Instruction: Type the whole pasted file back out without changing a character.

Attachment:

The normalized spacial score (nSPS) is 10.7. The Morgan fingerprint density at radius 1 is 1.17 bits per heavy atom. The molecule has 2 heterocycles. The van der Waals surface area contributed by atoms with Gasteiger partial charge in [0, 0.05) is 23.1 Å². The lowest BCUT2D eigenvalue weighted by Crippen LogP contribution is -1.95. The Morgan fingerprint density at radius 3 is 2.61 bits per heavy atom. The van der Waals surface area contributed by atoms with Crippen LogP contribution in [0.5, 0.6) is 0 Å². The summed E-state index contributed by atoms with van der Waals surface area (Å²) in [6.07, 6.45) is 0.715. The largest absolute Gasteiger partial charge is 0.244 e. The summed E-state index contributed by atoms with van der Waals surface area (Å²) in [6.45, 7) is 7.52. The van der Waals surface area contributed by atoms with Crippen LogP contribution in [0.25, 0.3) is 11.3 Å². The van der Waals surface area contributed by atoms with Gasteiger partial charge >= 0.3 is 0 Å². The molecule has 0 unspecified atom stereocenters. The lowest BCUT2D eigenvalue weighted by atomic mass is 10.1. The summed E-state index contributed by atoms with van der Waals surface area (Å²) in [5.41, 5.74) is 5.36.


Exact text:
The normalized spacial score (nSPS) is 10.7. The Morgan fingerprint density at radius 1 is 1.17 bits per heavy atom. The molecule has 2 heterocycles. The van der Waals surface area contributed by atoms with Gasteiger partial charge in [0, 0.05) is 23.1 Å². The lowest BCUT2D eigenvalue weighted by Crippen LogP contribution is -1.95. The Morgan fingerprint density at radius 3 is 2.61 bits per heavy atom. The van der Waals surface area contributed by atoms with Crippen LogP contribution in [0.5, 0.6) is 0 Å². The summed E-state index contributed by atoms with van der Waals surface area (Å²) in [6.07, 6.45) is 0.715. The largest absolute Gasteiger partial charge is 0.244 e. The summed E-state index contributed by atoms with van der Waals surface area (Å²) in [6.45, 7) is 7.52. The van der Waals surface area contributed by atoms with Crippen LogP contribution in [0.25, 0.3) is 11.3 Å². The van der Waals surface area contributed by atoms with Gasteiger partial charge >= 0.3 is 0 Å². The molecule has 0 unspecified atom stereocenters. The lowest BCUT2D eigenvalue weighted by atomic mass is 10.1. The summed E-state index contributed by atoms with van der Waals surface area (Å²) in [5.41, 5.74) is 5.36.